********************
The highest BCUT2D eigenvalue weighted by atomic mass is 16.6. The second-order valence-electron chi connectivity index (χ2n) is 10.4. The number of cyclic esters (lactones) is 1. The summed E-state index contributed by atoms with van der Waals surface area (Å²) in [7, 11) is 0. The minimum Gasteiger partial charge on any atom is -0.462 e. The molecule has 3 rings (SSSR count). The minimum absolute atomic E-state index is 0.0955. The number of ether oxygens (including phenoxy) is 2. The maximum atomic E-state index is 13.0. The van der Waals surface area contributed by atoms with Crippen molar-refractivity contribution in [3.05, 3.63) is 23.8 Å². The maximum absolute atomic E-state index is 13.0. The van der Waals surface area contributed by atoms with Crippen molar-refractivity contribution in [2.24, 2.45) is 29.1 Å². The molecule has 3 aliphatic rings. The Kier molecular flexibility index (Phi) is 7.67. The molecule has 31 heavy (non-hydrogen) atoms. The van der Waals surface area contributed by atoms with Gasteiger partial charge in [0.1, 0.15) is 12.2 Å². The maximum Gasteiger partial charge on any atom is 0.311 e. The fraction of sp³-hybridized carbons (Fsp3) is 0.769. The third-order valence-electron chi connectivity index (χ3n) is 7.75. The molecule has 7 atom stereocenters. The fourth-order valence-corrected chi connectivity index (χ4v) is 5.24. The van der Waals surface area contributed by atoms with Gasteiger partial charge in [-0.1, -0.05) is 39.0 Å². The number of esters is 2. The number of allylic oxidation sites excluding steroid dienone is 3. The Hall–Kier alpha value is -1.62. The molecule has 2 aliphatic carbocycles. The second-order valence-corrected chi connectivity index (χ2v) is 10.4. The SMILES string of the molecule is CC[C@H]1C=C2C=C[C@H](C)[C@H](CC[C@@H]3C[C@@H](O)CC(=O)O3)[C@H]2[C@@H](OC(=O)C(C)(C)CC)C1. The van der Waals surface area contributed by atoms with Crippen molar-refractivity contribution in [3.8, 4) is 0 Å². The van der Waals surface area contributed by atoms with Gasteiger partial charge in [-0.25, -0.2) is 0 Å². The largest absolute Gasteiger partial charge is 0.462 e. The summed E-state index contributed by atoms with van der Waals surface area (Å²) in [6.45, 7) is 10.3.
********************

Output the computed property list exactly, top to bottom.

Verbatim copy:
The highest BCUT2D eigenvalue weighted by atomic mass is 16.6. The second-order valence-electron chi connectivity index (χ2n) is 10.4. The number of cyclic esters (lactones) is 1. The summed E-state index contributed by atoms with van der Waals surface area (Å²) in [7, 11) is 0. The minimum Gasteiger partial charge on any atom is -0.462 e. The molecule has 3 rings (SSSR count). The minimum absolute atomic E-state index is 0.0955. The number of ether oxygens (including phenoxy) is 2. The maximum atomic E-state index is 13.0. The van der Waals surface area contributed by atoms with Crippen molar-refractivity contribution in [3.05, 3.63) is 23.8 Å². The maximum absolute atomic E-state index is 13.0. The van der Waals surface area contributed by atoms with Crippen molar-refractivity contribution in [2.24, 2.45) is 29.1 Å². The molecule has 3 aliphatic rings. The Kier molecular flexibility index (Phi) is 7.67. The molecule has 31 heavy (non-hydrogen) atoms. The van der Waals surface area contributed by atoms with Gasteiger partial charge in [0.1, 0.15) is 12.2 Å². The maximum Gasteiger partial charge on any atom is 0.311 e. The fraction of sp³-hybridized carbons (Fsp3) is 0.769. The third-order valence-electron chi connectivity index (χ3n) is 7.75. The molecule has 7 atom stereocenters. The fourth-order valence-corrected chi connectivity index (χ4v) is 5.24. The van der Waals surface area contributed by atoms with Gasteiger partial charge in [-0.1, -0.05) is 39.0 Å². The number of esters is 2. The number of allylic oxidation sites excluding steroid dienone is 3. The Hall–Kier alpha value is -1.62. The molecule has 2 aliphatic carbocycles. The second-order valence-corrected chi connectivity index (χ2v) is 10.4. The SMILES string of the molecule is CC[C@H]1C=C2C=C[C@H](C)[C@H](CC[C@@H]3C[C@@H](O)CC(=O)O3)[C@H]2[C@@H](OC(=O)C(C)(C)CC)C1. The van der Waals surface area contributed by atoms with Crippen molar-refractivity contribution in [3.8, 4) is 0 Å². The van der Waals surface area contributed by atoms with Gasteiger partial charge in [-0.25, -0.2) is 0 Å². The largest absolute Gasteiger partial charge is 0.462 e. The summed E-state index contributed by atoms with van der Waals surface area (Å²) in [6.45, 7) is 10.3.